THE 150ft PP IRONCLAD GUNBOATS OF JOHN LUKE PORTER, PART ONE

rebelatsea

1st Lieutenant
Joined
Mar 30, 2013
Messages
3,964
Location
Kent ,England.
#1
The 150ft PP Ironclad gunboats of John L. Porter
Chief naval Constructor CSN
By
John W. Wallis, with additional comments on Loa and the summary
by CDR C. B. Robbins USN ( rtd).

This paper is intended to summarize what is currently known about these vessels. No ship design springs into existence fully fledged and the 150ft type, often erroneously identified as the "Richmonds" are no exception.

For convenience I have listed the members of the type in State order.

CSS Richmond.

Jon L Porter produced a plan for a seagoing ironclad whose beam was limited by the width of the biggest dry dock at Gosport Navy yard, to 58ft. No copies of the drawing have survived and the version below, by the author, is based on the proportions of the 150ft type plan. Had the CSN been bale to source suitable machinery, this may well have been CSS Virginia.
ENLARGED SEA GOING VERSION OF THE 150ft TYPE.jpg

However, as the emphasis of CSN ironclad design shifted from offensive to defensive, Porter produced a reduced version. six vessels of this type were constructed in ports on the Atlantic coast of the South. Further modified examples were proposed for construction at New Orleans, and one foreign near sister which will come later.


150ft GUNBOAT GA PLAN CORRECTED.jpg
Plan by Robert Holcombe from John L. Porter's original drawing.

CSS Richmond as completed
150ft IC gunboat modified.
Type : ironclad steam sloop. One 8 -10ft diameter screw speed 7.2knots crew 180
Dimensions: 172ft OA, 150ft PP x 45.5ft Ex , 35ft BM x 14ft5 D, 12ft DPH, 1,548tons
Guns: initially 3 -7" single banded Brooke MLR, (P&S & Aft), 1 - double banded Brooke MLR forward.
2 - 8" Brooke MLR (P&S) were substituted and a 150pdr spar torpedo added in 1863. Details from Tredegar Ironworks records.
Armour: 4" iron over 22" timber sloped at 40 degrees. top and decks 2" iron.
Design: J L Porter /J.Meads. Builder Norfolk Navy & Rocketts Yard, Richmond Va.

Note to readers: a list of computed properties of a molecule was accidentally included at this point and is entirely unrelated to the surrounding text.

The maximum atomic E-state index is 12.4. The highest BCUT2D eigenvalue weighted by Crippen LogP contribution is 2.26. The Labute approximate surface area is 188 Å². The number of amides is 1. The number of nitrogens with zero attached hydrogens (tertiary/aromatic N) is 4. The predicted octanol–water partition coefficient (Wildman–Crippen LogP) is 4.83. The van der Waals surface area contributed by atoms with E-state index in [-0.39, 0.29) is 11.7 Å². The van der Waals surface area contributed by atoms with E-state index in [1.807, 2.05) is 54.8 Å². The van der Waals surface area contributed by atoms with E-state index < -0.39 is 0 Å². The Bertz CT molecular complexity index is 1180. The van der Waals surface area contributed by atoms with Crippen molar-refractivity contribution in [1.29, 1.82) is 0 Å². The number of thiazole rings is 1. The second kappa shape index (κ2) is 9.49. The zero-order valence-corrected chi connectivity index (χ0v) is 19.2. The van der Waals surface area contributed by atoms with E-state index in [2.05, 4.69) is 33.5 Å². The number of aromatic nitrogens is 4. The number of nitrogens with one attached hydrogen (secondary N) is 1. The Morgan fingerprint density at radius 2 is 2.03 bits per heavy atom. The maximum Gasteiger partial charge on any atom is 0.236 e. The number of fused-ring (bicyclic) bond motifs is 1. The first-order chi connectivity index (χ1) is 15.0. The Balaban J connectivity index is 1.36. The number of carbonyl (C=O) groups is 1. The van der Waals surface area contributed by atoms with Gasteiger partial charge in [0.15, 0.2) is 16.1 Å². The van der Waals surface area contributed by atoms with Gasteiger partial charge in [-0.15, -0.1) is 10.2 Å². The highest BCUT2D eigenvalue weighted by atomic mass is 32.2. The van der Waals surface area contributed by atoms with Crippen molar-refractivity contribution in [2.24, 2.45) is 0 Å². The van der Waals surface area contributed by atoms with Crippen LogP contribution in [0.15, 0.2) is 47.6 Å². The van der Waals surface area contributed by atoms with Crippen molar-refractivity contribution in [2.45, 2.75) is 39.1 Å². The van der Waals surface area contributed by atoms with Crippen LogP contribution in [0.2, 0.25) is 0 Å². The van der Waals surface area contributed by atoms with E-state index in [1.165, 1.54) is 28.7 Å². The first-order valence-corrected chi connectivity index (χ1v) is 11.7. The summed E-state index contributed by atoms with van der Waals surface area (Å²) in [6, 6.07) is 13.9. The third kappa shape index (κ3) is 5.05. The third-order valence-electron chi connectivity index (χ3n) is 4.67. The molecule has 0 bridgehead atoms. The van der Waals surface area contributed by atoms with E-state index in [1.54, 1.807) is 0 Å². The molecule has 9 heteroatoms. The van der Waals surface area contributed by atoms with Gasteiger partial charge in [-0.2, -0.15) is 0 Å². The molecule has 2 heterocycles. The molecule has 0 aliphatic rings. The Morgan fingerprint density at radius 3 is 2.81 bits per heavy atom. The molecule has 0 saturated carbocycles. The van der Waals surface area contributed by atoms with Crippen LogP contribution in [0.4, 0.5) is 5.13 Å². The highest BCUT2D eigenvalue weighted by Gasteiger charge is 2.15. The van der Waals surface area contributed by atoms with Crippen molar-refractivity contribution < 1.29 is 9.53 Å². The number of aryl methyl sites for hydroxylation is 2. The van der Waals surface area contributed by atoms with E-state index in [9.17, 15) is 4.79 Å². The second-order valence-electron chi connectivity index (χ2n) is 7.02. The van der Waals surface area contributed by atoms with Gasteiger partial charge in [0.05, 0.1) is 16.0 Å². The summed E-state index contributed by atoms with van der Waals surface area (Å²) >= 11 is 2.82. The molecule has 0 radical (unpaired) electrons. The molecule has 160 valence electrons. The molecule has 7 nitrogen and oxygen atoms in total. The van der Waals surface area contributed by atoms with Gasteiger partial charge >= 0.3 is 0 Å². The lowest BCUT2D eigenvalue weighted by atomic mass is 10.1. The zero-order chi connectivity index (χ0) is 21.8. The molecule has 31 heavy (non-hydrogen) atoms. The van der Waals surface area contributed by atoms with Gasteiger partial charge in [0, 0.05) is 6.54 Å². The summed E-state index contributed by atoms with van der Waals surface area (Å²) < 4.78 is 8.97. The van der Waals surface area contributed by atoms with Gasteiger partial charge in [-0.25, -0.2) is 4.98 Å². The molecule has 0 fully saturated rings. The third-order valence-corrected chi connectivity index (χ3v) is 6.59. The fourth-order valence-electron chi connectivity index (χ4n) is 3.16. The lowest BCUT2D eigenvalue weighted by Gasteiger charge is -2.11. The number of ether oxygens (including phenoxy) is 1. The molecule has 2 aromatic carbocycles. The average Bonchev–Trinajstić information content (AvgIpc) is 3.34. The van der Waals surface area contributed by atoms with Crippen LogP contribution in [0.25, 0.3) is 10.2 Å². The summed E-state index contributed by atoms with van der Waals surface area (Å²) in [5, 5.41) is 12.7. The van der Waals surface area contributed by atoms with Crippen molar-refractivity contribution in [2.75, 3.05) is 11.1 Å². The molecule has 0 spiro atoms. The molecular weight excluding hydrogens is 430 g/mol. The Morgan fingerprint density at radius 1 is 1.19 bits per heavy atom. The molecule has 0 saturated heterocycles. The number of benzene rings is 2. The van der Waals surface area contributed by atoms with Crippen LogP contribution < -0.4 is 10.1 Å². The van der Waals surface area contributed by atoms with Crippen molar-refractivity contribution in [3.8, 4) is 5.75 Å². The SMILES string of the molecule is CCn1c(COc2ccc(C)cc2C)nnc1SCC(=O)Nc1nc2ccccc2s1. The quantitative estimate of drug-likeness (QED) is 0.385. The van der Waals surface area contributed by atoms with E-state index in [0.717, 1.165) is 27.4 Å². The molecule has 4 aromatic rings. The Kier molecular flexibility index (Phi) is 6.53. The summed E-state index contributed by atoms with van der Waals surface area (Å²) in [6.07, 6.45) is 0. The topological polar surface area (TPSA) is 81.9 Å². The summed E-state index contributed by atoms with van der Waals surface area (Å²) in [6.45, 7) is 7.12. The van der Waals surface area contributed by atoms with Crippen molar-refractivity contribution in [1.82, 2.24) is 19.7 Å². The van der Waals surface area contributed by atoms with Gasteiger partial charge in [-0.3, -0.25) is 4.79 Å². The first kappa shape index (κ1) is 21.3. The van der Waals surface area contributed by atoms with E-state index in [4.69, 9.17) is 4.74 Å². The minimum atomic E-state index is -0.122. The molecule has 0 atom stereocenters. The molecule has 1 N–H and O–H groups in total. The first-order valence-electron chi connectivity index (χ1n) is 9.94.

Laid down; 03/1862, launched 6/05/1862 , completed 07/62, commissioned 11/1862.

CSS RICHMOND.jpg

The vessel, then un-named, began life at Gosport Navy Yard, but was towed to Richmond where she was completed by, Master Carpenter James Meads, under the supervision of William Graves, to a modified pan from the knuckle upwards.
Her twin engines, built by the Naval Ironworks included one cylinder removed from the lightship Arctic in 1859, and which had been used to power a sawmill. In the strong currents of the James River, speed was reduced by up to 2.5 knots.
Her appearance has been the subject of debate, but the Peruvian casemate ship Loa (see later) was constructed to a modified version of the plans to suit her conversion from a merchant vessel, and this confirms the general appearance of the Richmond.
By most accounts a fine ship, John M Brooke used her to trial guns and carriages. She was flagship of the James River Squadron until the second CSS Virginia was commissioned.
Almost constantly in action, she was at Dutch Gap 13/06/1864, Fort Harrison 29 /09 - 6/10/ 1864. Destroyed 3/4/1685 to prevent capture.
She was painted black below the knuckle, mid to dark grey above.

Extract from a painting showing CSS Richmond at Drewrys Bluff, she is stern on to the artist.
Drewry_'s-Bluff_Richmond 1.jpg


R.G .Skerrett, painting in the early years of the 20th Century wasn't far wrong either.
CSS RICHMOND I.JPG


CSS North Carolina

150ft IC gunboat modified.
Type : ironclad steam sloop. One 8 -10ft diameter screw speed 6 knots
Dimensions: 172ft 6 inches OA, 150ft PP x 45ft Ex , 32ft BM x 14ft D, 12ft DPH, 1,553 tons
Guns: 4 -6.4" Brooke MLR
Armour: 4" iron over 22" timber sloped at 35 degrees. top and decks unknown
Design: J L Porter Builder: Beery Bros ,Wilmington Nc
Laid down; April or May1862, launched, December 1862 , completed June 1863

CSS NORTH CAROLINA FROM A COMTEMPORARY IMAGE.jpg